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      The Universal Protein Resource (UniProt) in 2010

      research-article

      The UniProt Consortium *

      Nucleic Acids Research

      Oxford University Press

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          Abstract

          The primary mission of UniProt is to support biological research by maintaining a stable, comprehensive, fully classified, richly and accurately annotated protein sequence knowledgebase, with extensive cross-references and querying interfaces freely accessible to the scientific community. UniProt is produced by the UniProt Consortium which consists of groups from the European Bioinformatics Institute (EBI), the Swiss Institute of Bioinformatics (SIB) and the Protein Information Resource (PIR). UniProt is comprised of four major components, each optimized for different uses: the UniProt Archive, the UniProt Knowledgebase, the UniProt Reference Clusters and the UniProt Metagenomic and Environmental Sequence Database. UniProt is updated and distributed every 3 weeks and can be accessed online for searches or download at http://www.uniprot.org.

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          Most cited references15

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          UniRef: comprehensive and non-redundant UniProt reference clusters.

          Redundant protein sequences in biological databases hinder sequence similarity searches and make interpretation of search results difficult. Clustering of protein sequence space based on sequence similarity helps organize all sequences into manageable datasets and reduces sampling bias and overrepresentation of sequences. The UniRef (UniProt Reference Clusters) provide clustered sets of sequences from the UniProt Knowledgebase (UniProtKB) and selected UniProt Archive records to obtain complete coverage of sequence space at several resolutions while hiding redundant sequences. Currently covering >4 million source sequences, the UniRef100 database combines identical sequences and subfragments from any source organism into a single UniRef entry. UniRef90 and UniRef50 are built by clustering UniRef100 sequences at the 90 or 50% sequence identity levels. UniRef100, UniRef90 and UniRef50 yield a database size reduction of approximately 10, 40 and 70%, respectively, from the source sequence set. The reduced redundancy increases the speed of similarity searches and improves detection of distant relationships. UniRef entries contain summary cluster and membership information, including the sequence of a representative protein, member count and common taxonomy of the cluster, the accession numbers of all the merged entries and links to rich functional annotation in UniProtKB to facilitate biological discovery. UniRef has already been applied to broad research areas ranging from genome annotation to proteomics data analysis. UniRef is updated biweekly and is available for online search and retrieval at http://www.uniprot.org, as well as for download at ftp://ftp.uniprot.org/pub/databases/uniprot/uniref. Supplementary data are available at Bioinformatics online.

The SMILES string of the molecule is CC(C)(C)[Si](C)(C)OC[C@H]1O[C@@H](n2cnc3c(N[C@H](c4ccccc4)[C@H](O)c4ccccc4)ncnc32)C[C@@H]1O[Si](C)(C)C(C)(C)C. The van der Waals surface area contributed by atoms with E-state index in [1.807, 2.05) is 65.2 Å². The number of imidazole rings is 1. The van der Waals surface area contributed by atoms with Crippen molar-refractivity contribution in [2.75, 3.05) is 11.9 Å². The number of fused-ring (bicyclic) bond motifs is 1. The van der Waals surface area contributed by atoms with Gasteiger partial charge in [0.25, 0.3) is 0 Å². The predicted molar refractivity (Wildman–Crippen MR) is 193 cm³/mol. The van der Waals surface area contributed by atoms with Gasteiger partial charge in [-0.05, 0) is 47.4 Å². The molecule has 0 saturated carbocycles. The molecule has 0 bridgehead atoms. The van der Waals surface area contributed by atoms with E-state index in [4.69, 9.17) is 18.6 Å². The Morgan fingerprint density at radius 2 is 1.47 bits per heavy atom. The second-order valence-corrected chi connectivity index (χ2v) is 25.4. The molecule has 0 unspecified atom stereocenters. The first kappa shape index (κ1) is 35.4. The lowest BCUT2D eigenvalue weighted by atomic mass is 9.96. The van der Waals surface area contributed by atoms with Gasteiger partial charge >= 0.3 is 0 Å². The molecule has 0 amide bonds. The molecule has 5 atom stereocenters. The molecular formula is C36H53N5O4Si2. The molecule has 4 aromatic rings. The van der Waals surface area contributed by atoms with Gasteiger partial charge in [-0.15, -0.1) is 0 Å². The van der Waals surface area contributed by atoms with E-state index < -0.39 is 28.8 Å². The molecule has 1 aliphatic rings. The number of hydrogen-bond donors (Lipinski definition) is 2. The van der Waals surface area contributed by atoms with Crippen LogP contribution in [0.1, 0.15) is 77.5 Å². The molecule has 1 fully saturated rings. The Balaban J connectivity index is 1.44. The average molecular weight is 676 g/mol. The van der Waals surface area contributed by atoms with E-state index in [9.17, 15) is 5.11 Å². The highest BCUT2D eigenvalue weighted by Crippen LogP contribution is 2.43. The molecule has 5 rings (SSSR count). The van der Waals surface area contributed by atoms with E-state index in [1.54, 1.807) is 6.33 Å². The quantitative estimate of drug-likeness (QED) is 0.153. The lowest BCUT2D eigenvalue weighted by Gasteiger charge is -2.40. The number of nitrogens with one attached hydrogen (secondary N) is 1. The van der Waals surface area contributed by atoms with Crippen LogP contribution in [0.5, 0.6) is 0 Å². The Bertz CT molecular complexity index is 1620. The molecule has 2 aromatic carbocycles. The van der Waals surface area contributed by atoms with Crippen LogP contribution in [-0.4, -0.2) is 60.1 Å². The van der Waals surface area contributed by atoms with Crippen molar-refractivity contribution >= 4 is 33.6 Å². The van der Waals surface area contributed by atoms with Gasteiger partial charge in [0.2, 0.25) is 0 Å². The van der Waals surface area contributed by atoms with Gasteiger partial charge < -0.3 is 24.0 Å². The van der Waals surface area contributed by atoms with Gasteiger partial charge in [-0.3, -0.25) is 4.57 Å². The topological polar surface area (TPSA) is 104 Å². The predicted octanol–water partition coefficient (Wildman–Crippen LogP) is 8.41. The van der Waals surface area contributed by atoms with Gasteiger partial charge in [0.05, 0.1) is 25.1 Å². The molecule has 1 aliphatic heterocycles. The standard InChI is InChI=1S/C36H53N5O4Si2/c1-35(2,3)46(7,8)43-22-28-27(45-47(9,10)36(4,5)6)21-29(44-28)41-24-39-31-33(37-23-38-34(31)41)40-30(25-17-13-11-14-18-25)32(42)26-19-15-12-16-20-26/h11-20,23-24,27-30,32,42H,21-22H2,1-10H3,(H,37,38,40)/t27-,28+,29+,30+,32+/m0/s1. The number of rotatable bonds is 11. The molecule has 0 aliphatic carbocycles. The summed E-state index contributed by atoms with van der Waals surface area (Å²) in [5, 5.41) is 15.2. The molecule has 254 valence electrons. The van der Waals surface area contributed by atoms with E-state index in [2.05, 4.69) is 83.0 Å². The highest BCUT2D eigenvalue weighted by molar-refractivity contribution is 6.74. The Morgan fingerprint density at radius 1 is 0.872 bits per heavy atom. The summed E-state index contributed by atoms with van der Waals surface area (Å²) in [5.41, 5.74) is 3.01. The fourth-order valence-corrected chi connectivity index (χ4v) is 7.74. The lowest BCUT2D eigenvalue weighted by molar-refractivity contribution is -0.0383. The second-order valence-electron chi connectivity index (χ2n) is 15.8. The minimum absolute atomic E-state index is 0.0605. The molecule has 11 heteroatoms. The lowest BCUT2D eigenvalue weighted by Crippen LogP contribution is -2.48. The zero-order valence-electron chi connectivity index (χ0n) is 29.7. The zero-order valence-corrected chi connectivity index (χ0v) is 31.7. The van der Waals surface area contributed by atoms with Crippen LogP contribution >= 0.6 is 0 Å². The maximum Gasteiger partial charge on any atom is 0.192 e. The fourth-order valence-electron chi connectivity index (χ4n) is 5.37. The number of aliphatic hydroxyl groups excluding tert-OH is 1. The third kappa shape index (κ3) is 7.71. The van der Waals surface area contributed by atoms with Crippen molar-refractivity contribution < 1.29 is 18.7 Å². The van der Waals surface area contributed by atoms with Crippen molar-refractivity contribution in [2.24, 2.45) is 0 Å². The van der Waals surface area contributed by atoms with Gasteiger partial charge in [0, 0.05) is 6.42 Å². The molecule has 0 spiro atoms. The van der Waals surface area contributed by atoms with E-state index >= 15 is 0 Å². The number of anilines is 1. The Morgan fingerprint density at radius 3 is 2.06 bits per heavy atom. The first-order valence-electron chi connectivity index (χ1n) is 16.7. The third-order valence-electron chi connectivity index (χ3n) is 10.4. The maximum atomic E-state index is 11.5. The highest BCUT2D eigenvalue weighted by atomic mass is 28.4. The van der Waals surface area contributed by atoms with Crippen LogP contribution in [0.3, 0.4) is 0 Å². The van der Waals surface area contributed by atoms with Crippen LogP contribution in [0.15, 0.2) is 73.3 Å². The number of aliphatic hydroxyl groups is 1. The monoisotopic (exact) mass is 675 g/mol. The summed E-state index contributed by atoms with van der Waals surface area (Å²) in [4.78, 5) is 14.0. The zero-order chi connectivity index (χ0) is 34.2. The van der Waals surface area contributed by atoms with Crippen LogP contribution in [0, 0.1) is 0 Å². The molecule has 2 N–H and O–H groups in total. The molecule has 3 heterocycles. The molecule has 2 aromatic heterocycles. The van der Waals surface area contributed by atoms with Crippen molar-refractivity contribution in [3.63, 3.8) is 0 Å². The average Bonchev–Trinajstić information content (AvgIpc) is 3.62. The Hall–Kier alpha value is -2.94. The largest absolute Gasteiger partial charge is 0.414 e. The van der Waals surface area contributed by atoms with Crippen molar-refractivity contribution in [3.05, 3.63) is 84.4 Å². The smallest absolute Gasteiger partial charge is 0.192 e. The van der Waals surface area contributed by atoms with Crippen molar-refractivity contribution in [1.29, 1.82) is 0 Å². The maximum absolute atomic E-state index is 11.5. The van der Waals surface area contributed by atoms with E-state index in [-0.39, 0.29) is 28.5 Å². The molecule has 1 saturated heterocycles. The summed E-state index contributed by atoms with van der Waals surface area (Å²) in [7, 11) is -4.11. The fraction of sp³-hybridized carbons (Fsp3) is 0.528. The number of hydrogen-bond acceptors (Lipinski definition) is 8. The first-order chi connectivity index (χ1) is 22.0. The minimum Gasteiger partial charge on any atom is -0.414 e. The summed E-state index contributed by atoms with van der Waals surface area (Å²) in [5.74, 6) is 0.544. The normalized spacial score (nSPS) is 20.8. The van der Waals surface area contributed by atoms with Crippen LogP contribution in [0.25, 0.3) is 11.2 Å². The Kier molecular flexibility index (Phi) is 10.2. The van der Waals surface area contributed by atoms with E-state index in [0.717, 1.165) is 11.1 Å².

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            The Arabidopsis Information Resource (TAIR): gene structure and function annotation

            The Arabidopsis Information Resource (TAIR, http://arabidopsis.org) is the model organism database for the fully sequenced and intensively studied model plant Arabidopsis thaliana. Data in TAIR is derived in large part from manual curation of the Arabidopsis research literature and direct submissions from the research community. New developments at TAIR include the addition of the GBrowse genome viewer to the TAIR site, a redesigned home page, navigation structure and portal pages to make the site more intuitive and easier to use, the launch of several TAIR web services and a new genome annotation release (TAIR7) in April 2007. A combination of manual and computational methods were used to generate this release, which contains 27 029 protein-coding genes, 3889 pseudogenes or transposable elements and 1123 ncRNAs (32 041 genes in all, 37 019 gene models). A total of 681 new genes and 1002 new splice variants were added. Overall, 10 098 loci (one-third of all loci from the previous TAIR6 release) were updated for the TAIR7 release.